We can classify the RFID systems by the type of tag and reader used in the application. A Passive Reader Active Tag (PRAT) system has a passive reader that only receives radio signals from tags that are active (battery operated, transmit only). The range of reception of a PRAT system reader can be adjusted from 12,000 feet (0.30609.60m) allowing flexibility and it is used in applications such as asset protection and supervision. Similarly an Active Reader Passive Tag (ARPT) system has an active reader that transmits the interrogator signals and also receives replies from passive tags. Likewise an Active Reader Active Tag (ARAT) system uses tags that are active and waken when an interrogator signal from the active reader reaches. A small variation of this system could use a Battery-Assisted Passive (BAP) tag which acts like a passive tag but has a small battery to power up the tags and then return the reported signal. Similarly fixed readers are used to create a specific interrogation zone that can be tightly controlled for accessing. This kind of system allows a highly defined reading area for reader when tags go in and out of the interrogation zone. Mobile readers can either be hand-held or mounted on vehicle for various purposes depending on its usage.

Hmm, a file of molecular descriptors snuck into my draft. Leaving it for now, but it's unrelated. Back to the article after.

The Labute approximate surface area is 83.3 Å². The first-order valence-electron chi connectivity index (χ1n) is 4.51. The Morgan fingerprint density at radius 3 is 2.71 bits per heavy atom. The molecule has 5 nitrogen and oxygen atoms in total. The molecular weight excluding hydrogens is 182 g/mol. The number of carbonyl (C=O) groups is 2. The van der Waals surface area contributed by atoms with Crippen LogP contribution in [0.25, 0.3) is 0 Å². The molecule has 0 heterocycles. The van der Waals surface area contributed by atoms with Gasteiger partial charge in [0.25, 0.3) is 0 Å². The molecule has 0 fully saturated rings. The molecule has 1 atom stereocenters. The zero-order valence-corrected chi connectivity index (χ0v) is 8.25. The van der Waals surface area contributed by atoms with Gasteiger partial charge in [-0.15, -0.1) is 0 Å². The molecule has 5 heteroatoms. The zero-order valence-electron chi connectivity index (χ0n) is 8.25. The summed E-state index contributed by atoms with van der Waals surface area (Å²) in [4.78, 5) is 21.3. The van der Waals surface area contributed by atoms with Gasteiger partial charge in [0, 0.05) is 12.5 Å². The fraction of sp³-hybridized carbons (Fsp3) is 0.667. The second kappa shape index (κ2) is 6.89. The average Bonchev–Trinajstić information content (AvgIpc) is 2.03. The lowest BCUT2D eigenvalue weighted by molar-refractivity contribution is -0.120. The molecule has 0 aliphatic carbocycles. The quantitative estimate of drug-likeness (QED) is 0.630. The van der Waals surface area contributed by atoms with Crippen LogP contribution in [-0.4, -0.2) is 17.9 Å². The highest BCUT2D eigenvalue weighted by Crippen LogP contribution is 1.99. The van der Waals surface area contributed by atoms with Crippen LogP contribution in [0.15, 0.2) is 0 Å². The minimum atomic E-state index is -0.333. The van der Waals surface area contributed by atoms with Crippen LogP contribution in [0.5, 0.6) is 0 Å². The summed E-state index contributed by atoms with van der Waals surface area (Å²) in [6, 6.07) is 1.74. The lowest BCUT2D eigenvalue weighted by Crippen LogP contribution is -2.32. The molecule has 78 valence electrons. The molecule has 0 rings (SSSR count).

Hardware-based selective unlocking: A Hardware-based selective unlocking schemes were the previously proposed system. These include: Blocker Tag , RFID Enhancer Proxy, RFID Guardian , and Vibrate-to-Unlock.All of
these system approaches, however, require the users to carry an auxiliary device. A Blocker Tag is one of a special RFID tag, called blocker, that is used for the identification process by disrupting the reader to identify tags in proximity. RFID Enhancer Proxy and RFID Guardian are special RFID-enabled devices that could be implemented in a PDA or cell phone. They are assumed to come with greater computation capability and, thus, can perform more sophisticated interactions with readers, on behalf of tags, for various security purposes.